How hipsters are wounding a U.S. business icon

An American business icon is falling on hard times, and it’s all because of sideburns, mutton chops and other hairy symbols of male hipsterdom. 

Gillette's problem may not clear up anytime soon, given many young American men's preference for wild and wooly facial hair. Coinciding with the craze for extreme facial-hair styling is the popularity of "Movember," a campaign to raise prostate cancer awareness in which men grow a mustache during the month of November.

While Movember might be doing wonders in fighting cancer, it’s dragging sales growth in Procter & Gamble’s (PG) Gillette unit. The shaving market in the developed world actually shrank in the fourth quarter, P&G chief financial officer Jon Moeller told the Financial Times. The company said Friday that sales in its grooming unit were unchanged in its fiscal second quarter, which ended Dec. 31,  excluding the impact of currency movements.

Gillette founder King Gillette built the business a century ago not only by developing the safety razor, but also by creating a “freebie” business model that’s still used today by other industries. Gillette realized that he could sell the razor handle at a low price, because consumers would need to keep buying replacement razors when the old ones became dull.

But that strategy doesn’t work if men forswear shaving to grow fashionably long whiskers.

Indeed, after long favoring the clean-shaven look, American culture seems to be rekindling its admiration for facial hair. Even babies can now sport fake mustaches thanks to products such as “The Gentleman” pacifier, which allows infants to sport a well-groomed lip-tickler. Mustache motifs can also be found on cupcake toppers, pillows, t-shirts and tableware.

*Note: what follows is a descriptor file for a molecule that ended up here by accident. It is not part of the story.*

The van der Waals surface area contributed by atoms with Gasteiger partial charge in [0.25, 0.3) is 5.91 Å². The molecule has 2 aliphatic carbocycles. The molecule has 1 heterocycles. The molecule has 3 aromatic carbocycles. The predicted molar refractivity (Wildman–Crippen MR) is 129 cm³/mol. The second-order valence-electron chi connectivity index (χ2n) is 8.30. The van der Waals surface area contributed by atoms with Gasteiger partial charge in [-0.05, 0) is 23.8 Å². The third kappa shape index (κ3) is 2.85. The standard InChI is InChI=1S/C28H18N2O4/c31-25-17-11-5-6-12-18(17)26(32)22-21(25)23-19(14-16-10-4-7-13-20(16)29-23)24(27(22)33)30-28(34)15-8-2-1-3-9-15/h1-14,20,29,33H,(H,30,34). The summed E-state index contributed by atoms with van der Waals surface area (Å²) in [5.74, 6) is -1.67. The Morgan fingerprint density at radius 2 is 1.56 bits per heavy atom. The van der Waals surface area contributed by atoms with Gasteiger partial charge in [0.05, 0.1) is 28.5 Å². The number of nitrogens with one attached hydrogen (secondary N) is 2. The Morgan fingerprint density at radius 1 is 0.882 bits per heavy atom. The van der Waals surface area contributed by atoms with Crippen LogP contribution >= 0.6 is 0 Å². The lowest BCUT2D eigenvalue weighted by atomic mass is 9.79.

Shaving companies aren’t standing by idly. As men let hair sprout on their faces, Gillette is promoting the idea of “body shaving,” and providing the tools to do it. While some men may want whiskers on their faces, others apparently want baby-smooth skin everywhere else.

Gillette also wants to remind men that their hipster face-dos also need grooming -- its Fusion ProGlide Styler comes with a “library of styles” for helping to achieve that perfect Van Dyke or Gunslinger. 

In the meantime, Gillette also faces competition from new entrants on the facial-grooming scene, such as the Dollar Shave Club. Aside from selling blades for prices ranging from $1 to $9 per month, Dollar Shave Club has also won fans for its edgy approach, with one ad asking, “Do you think your razor needs a vibrating handle, a flashlight, a backscratcher and 10 blades? Your handsome... grandfather had one blade — and polio.” 

Aside from pushing mustache-trimmers, Gillette and rivals such as Schick may just need to be patient. As time has shown, men’s facial hair is often subject to the whims of fashion